37 lawyers’ visits to Olmert prompt change in prison rules
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37 lawyers’ visits to Olmert prompt change in prison rules

Prisons Service suspects former PM’s friends were pretending to be his attorneys in order to see him

Former prime minister Ehud Olmert (L) arrives at Ma'asiyahu Prison in the central Israeli city of Ramle on February 15, 2016 as he begins serving a 19-month sentence for bribery and obstruction of justice. (AFP/Jack Guez)
Former prime minister Ehud Olmert (L) arrives at Ma'asiyahu Prison in the central Israeli city of Ramle on February 15, 2016 as he begins serving a 19-month sentence for bribery and obstruction of justice. (AFP/Jack Guez)

The Israel Prisons Service has rewritten the rules for prisoner visitation rights after it was revealed that no fewer than 37 defense attorneys had visited jailed former prime minister Ehud Olmert during his first four months in prison.

According to Channel 10, the visitors were not actually serving as Olmert’s defense attorneys — the reasons they gave for requesting the visits — but were said to be friends pretending to be working for the ex-PM’s defense team in order to be allowed to see him.

Olmert was one of eight former officials and businessmen convicted in March 2014 in the Holyland real estate corruption case, which officials have characterized as the largest in Israel’s history.

Olmert began serving his 19-month sentence for bribery and obstruction of justice in February.

According to Channel 10’s Shishi program, former justice minister Haim Ramon had renewed his law license in order to join Olmert’s defense team and obtain permission from the Prisons Service to visit him without limit.

Many of Olmert’s friends are attorneys. Olmert himself is a former practicing lawyer who once ran his own firm.

Following media reports about the visits, Public Security Minister Gilad Erdan ordered a change in visitation policy to ensure equality for all prisoners.

Under the new rules, prisoners are limited to three visits from law firms per week, with no more than one 45-minute visit by a single firm each day, though no limits were placed on the number of attorneys that can be present during a visit.

The reports of Olmert’s many visitors drew condemnation over the weekend, with claims that the influential former premier enjoyed benefits not available to other prisoners.

The Israel Bar Association criticized the new guidelines.

In a statement to Channel 10, Bar chairman Effi Naveh said Olmert’s “alleged abuse of attorneys’ visitation rights…does not grant the Prisons Service the right to harm all attorneys and prisoners. The decisive majority of prisoners does not enjoy a succession of visits from attorneys, and the new restrictions are overly severe and inappropriate.”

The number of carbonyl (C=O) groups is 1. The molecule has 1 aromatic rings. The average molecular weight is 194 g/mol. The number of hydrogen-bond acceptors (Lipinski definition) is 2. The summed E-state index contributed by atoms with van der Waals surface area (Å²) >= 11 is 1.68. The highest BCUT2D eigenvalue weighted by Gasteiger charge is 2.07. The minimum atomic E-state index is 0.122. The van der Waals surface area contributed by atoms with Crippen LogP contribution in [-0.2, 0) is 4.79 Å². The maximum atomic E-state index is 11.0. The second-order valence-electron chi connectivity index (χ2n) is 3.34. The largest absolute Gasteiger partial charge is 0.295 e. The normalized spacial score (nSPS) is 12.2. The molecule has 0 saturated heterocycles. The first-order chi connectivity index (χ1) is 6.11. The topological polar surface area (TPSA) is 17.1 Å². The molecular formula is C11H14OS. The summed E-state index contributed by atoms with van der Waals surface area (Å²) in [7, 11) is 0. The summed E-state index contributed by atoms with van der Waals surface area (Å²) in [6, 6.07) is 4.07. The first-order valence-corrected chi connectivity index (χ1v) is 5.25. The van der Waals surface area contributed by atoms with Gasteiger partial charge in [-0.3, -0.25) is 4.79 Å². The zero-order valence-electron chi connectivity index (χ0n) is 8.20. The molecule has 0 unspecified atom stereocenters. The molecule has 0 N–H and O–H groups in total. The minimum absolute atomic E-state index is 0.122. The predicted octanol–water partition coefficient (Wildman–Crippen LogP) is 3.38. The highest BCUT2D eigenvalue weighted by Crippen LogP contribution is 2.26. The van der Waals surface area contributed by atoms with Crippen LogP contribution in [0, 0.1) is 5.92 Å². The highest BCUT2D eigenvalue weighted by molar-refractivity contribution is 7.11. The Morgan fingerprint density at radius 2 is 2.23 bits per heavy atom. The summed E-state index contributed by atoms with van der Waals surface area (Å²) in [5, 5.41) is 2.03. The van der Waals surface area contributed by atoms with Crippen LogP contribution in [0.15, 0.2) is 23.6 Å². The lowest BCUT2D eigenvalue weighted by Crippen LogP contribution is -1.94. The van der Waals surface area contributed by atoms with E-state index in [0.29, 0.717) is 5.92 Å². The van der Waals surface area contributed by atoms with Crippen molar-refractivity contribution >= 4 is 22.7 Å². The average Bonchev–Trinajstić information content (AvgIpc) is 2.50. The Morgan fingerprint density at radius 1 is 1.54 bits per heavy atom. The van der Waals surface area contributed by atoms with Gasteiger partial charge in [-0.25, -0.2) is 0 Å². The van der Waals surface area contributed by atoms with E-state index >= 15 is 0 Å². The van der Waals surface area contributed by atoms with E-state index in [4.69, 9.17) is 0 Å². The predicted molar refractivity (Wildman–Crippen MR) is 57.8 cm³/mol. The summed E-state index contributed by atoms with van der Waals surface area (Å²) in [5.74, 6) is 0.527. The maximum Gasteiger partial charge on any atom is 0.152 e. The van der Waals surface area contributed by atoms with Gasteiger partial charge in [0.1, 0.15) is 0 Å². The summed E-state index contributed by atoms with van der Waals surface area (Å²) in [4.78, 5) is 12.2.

The Bar Association “does not intend to accept this situation, and will act accordingly,” he vowed.

On Thursday, the State Prosecutor’s Office said it was considering an indictment on charges of obstructing justice and tampering with a witness against the lawyer who defended Olmert.

Shula Zaken, Ehud Olmert's bureau chief, leaves her home in Jerusalem on March 27, 2014. (photo credit: Yonatan Sindel/Flash90)
Shula Zaken, Ehud Olmert’s ex-bureau chief, leaves her home in Jerusalem on March 27, 2014. (Yonatan Sindel/Flash90)

Navot Tel-Zur is suspected of attempting to torpedo a plea bargain between the prosecution and accomplice-turned-state’s witness Shula Zaken.

Zaken was Olmert’s assistant who assisted him in his illegal enterprises. Her testimony against him was instrumental in his conviction.

According to a statement by the Justice Ministry, Tel-Zur was recorded by Zaken as he offered her money and legal assistance in exchange for dropping a deal she had struck with the prosecution.

Later, he allegedly offered to double the initial amount of money to cancel the deal.

In a comment he gave Thursday to Channel 2 News, Tel-Zur insisted all his actions in the matter were legal.

Former prime minister Ehud Olmert at the courtroom of the Magistrates Court in Jerusalem, February 2, 2016. (Gili Yohanan/POOL)
Former prime minister Ehud Olmert at the courtroom of the Magistrates Court in Jerusalem, February 2, 2016. (Gili Yohanan/POOL)

“I’ve been an attorney for 30 years, and understand full well the boundary between what is allowed and what isn’t with regard to giving advice to clients,” Tel-Zur said.

“I disagree with the state’s position, by which I obstructed the course of justice, and many respected attorneys feel the same way. Shula Zaken came to me for advice and I advised her to the best of my understanding, according to all the details I had at the time.”

He claimed that “not only did I not try to dissuade Zaken from signing the plea deal or offer her anything for such a purpose, the opposite is the truth: I expressed my view that it was a reasonable deal for her, although it could be improved, in my opinion.”

The prosecution will decide on Tel-Zur’s case following a hearing.

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